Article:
NCBI Bookshelf. A service of the National Library of Medicine, National Institutes of Health.

Purves D, Augustine GJ, Fitzpatrick D, et al., editors. Neuroscience. 2nd edition. Sunderland (MA): Sinauer Associates; 2001.

  • By agreement with the publisher, this book is accessible by the search feature, but cannot be browsed.
Cover of Neuroscience

Neuroscience. 2nd edition.

Show details

What Defines a Neurotransmitter?

As briefly described in the preceding chapter, neurotransmitters are chemical signals released from presynaptic nerve terminals into the synaptic cleft. The subsequent binding of neurotransmitters to specific receptors on postsynaptic neurons (or other classes of target cells) transiently changes the electrical properties of the target cells, leading to an enormous variety of postsynaptic effects (see Chapters 7 and 8).

The notion that electrical information can be transferred from one neuron to the next by means of chemical signaling was the subject of intense debate through the first half of the twentieth century. A key experiment that supported this idea was performed in 1926 by German physiologist Otto Loewi. Acting on an idea that allegedly came to him in the middle of the night, Loewi proved that electrical stimulation of the vagus nerve slows the heartbeat by releasing a chemical signal. He isolated and perfused the hearts of two frogs, monitoring the rates at which they were beating (Figure 6.1). The gist of his experiment was to collect the perfusate flowing through the stimulated heart and transfer it to the second heart. Even though the second heart had not been stimulated, its beat also slowed, showing that the vagus nerve regulates the heart rate by releasing a chemical that accumulates in the perfusate. Originally referred to as “vagus substance,” the agent was later shown to be acetylcholine (ACh), which over the years has become the most thoroughly studied neurotransmitter. ACh acts not only in the heart but at a variety of postsynaptic targets in the central and peripheral nervous systems, preeminently at the neuromuscular junction of striated muscles and in the visceral motor system (see Chapters 5 and 21).

Figure 6.1. Loewi's experiment demonstrating chemical neurotransmission.

Figure 6.1

Loewi's experiment demonstrating chemical neurotransmission. (A) Diagram of experimental setup. (B) Where the vagus nerve of an isolated frog's heart was stimulated, the heart rate decreased (upper panel). If the perfusion fluid from the stimulated heart (more...)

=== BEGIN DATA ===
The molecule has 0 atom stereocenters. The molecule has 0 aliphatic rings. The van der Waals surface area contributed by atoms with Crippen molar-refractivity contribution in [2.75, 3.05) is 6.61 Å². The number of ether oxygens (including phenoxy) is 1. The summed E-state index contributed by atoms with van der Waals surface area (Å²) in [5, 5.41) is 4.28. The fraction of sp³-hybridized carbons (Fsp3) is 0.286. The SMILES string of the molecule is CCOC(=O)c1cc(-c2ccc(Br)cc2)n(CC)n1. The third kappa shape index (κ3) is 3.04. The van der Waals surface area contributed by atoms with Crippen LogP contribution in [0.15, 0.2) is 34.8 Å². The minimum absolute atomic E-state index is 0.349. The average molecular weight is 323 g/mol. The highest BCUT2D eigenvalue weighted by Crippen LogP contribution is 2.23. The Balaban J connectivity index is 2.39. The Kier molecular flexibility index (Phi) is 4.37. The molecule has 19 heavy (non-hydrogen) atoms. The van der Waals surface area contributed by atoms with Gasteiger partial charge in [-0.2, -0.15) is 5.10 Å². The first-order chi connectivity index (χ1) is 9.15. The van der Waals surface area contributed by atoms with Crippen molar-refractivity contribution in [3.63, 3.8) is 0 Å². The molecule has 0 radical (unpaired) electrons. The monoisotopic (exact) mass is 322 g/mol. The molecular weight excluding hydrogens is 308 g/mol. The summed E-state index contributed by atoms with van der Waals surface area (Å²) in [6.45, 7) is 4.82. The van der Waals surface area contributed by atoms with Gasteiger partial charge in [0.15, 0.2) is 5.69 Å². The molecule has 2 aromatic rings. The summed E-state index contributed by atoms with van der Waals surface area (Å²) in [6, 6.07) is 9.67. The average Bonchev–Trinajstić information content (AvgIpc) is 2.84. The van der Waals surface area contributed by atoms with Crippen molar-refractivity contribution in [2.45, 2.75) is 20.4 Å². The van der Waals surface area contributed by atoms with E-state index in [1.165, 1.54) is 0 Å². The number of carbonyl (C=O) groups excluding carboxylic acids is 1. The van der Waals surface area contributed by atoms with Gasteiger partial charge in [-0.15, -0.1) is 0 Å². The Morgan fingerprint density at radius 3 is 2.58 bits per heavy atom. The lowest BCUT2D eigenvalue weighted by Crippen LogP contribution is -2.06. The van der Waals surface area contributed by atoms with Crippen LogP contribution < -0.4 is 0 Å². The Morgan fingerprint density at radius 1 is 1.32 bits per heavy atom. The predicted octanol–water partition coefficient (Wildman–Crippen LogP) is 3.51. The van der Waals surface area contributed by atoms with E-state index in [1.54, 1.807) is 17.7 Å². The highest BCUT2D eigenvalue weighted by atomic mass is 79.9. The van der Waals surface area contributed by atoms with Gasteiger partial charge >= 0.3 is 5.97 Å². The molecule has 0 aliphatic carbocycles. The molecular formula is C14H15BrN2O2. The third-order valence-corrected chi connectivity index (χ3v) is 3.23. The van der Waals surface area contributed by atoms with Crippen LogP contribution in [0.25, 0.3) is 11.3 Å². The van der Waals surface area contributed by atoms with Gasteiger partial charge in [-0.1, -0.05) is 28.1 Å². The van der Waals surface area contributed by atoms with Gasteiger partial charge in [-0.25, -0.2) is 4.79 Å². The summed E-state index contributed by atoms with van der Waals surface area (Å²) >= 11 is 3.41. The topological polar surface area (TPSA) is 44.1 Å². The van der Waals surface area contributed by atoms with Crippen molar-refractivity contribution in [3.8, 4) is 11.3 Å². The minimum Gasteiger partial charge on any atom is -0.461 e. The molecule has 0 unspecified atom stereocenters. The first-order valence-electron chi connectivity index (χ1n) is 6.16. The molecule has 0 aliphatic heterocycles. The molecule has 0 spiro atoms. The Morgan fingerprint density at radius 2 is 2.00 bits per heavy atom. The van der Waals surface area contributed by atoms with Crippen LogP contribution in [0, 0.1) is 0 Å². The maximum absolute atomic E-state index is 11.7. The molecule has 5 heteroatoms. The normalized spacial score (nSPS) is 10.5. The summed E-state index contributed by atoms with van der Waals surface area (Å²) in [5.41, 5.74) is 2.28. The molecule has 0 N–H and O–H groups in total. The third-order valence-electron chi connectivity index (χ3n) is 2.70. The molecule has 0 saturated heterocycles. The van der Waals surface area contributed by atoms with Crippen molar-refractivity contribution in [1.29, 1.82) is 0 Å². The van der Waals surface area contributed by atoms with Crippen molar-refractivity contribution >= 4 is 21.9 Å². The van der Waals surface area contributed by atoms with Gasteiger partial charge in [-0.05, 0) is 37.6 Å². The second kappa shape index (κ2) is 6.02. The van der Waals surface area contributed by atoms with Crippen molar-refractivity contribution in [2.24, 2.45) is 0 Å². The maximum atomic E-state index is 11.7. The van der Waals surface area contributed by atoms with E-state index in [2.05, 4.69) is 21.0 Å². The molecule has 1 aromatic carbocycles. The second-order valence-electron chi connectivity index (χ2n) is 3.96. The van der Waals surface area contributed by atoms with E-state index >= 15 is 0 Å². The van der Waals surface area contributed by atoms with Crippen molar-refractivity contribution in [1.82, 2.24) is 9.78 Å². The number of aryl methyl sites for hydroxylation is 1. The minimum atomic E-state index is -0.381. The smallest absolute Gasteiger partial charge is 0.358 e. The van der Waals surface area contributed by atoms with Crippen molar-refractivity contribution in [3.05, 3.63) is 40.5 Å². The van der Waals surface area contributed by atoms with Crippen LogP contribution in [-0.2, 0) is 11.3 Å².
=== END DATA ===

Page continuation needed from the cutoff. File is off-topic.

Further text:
Over the years, a number of formal criteria have emerged that definitively identify a substance as a neurotransmitter (Box A). Nonetheless, identifying the neurotransmitters active at any particular synapse remains a difficult undertaking, and for many synapses (particularly in the brain), the nature of the neurotransmitter is not well established. Substances that have not met all the criteria outlined in Box A are referred to as “putative” neurotransmitters.

Box Icon

Box A

Criteria That Define a Neurotransmitter. Three primary criteria have been used over the years to confirm that a molecule acts as a neurotransmitter at a given chemical synapse. 1. The substance must be present within the presynaptic neuron. Clearly, a (more...)

The distinctive characteristics of neurotransmitters, compared to other signaling molecules, are made clearer by comparison with the actions of the hormones secreted by the endocrine system. Hormones typically influence target cells far removed from the hormone-secreting cell (see Chapter 8). This “action at a distance” is achieved by the release of hormones into the bloodstream. In contrast, the distance over which neurotransmitters act is miniscule. At many synapses, transmitters bind only to receptors on the postsynaptic cell that directly underlies the presynaptic terminal (Figure 6.2A); in such cases, the transmitter acts over distances less than a micrometer. Even when neurotransmitters diffuse locally to alter the electrical properties of multiple postsynaptic (and sometimes presynaptic) cells in the vicinity (Figure 6.2B), they act only over distances of tens to hundreds of micrometers. While the elongated axonal processes of neurons allow neurotransmitters to be released as much as a meter away from the neuronal cell body, these transmitters still act only near the presynaptic site of release (Figure 6.2C).

Figure 6.2. Localization of neurotransmitter action.

Figure 6.2

Localization of neurotransmitter action. Neurotransmitters in general act either locally (A), by altering the electrical excitability of a small region of a single postsynaptic cell, or more diffusely (B), by altering the electrical excitability of a (more...)

While the distinction between neurotransmitters and hormones is generally clear-cut, a substance can act as a neurotransmitter in one region of the brain while serving as a hormone elsewhere. For example, vasopressin and oxytocin, two peptide hormones that are released into the circulation from the posterior pituitary, also function as neurotransmitters at a number of central synapses. A number of other peptides also serve as both hormones and neurotransmitters.

By agreement with the publisher, this book is accessible by the search feature, but cannot be browsed.

Copyright © 2001, Sinauer Associates, Inc.
Bookshelf ID: NBK10957


  • Cite this Page
  • Disable Glossary Links

Recent Activity

Your browsing activity is empty.

Activity recording is turned off.

Turn recording back on

See more...